Cool Hunts: If deer Zone D13 is open in 2004, it could be a sleeper for big blacktails. The unit was closed because of fire danger in 2002 and bigger bucks survived to get even bigger. Any of the Nelson's bighorn sheep units offer spectacular hunting, though you probably would have had a better chance being elected California's governor as drawing one of these tags.

Inside Dope: Leftover tags, including those for the coveted X zone, are available beginning June 2. But you can only get them by mail or in person at DFG's License and Revenue Branch in Sacramento.

Hunter Education: Required of all first-time California hunters, regardless of age; equivalency course offered at DFG offices

CWD Advisories/Restrictions: No disease detected in the state, but DFG restricts importation of unprocessed game or game parts from CWD-infected areas.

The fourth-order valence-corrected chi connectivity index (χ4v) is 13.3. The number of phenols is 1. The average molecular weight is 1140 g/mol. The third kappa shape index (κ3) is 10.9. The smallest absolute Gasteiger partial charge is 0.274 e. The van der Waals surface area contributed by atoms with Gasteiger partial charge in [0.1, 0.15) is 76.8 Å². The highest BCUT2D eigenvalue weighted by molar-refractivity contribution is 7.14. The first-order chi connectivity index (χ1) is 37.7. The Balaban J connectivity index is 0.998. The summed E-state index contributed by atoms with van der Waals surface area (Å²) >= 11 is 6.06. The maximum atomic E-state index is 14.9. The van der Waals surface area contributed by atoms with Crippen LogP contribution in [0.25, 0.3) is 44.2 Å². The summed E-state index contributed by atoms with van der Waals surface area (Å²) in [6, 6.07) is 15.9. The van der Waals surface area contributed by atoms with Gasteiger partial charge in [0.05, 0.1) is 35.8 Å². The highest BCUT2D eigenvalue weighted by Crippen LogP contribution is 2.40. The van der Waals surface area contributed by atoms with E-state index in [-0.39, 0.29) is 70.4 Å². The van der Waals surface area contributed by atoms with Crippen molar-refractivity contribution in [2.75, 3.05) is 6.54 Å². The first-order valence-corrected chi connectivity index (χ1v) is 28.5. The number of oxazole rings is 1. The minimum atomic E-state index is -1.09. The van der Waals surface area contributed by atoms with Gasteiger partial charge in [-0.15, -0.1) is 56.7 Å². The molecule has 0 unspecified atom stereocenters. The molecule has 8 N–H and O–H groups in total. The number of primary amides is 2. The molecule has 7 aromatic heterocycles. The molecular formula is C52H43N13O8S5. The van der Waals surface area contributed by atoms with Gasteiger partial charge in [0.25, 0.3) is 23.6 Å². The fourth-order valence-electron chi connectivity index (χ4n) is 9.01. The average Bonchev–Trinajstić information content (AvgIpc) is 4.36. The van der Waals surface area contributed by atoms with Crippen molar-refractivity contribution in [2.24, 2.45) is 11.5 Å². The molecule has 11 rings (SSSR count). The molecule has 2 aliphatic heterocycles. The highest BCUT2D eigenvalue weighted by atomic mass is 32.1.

Guides: Go online to www.dfg.ca.gov/licensing/pdffiles/licenseguideslist.pdf

Wildlife Agency: California Department of Fish and Game (916-227-2245 www.dfg.ca.gov).

COLORADO
2004 Application Deadline: April 1
To Request Application Materials: Colorado DOW, 6060 Broadway, Denver, CO 80216, 800-244-5613; www.wildlife.state.co.us/total_licensing/
Tentative 2004 Hunting License Fees: Cost included in big-game tag prices.
Preference Points: Yes

Hunting Outlook: Look for another year of liberal elk hunting, with opportunities to take a second antlerless elk in some units and a longer fourth season. Expect non-residents to again be able to buy bargain antlerless elk tags, for around $250. Last year the department issued a record 146,000 limited elk tags to control growth of the herd estimated at more than 300,000 head. Deer herd, at some 565,000 animals, is lower than objective of 631,000.

What's New: Starting this spring, all limited-entry hunt applications will be taken over the internet. When 2004 hunting regulations are approved in May, commission is likely to repeat 2003's decision to replace many antlered-bull elk tags with either-sex tags in order to increase the cow harvest.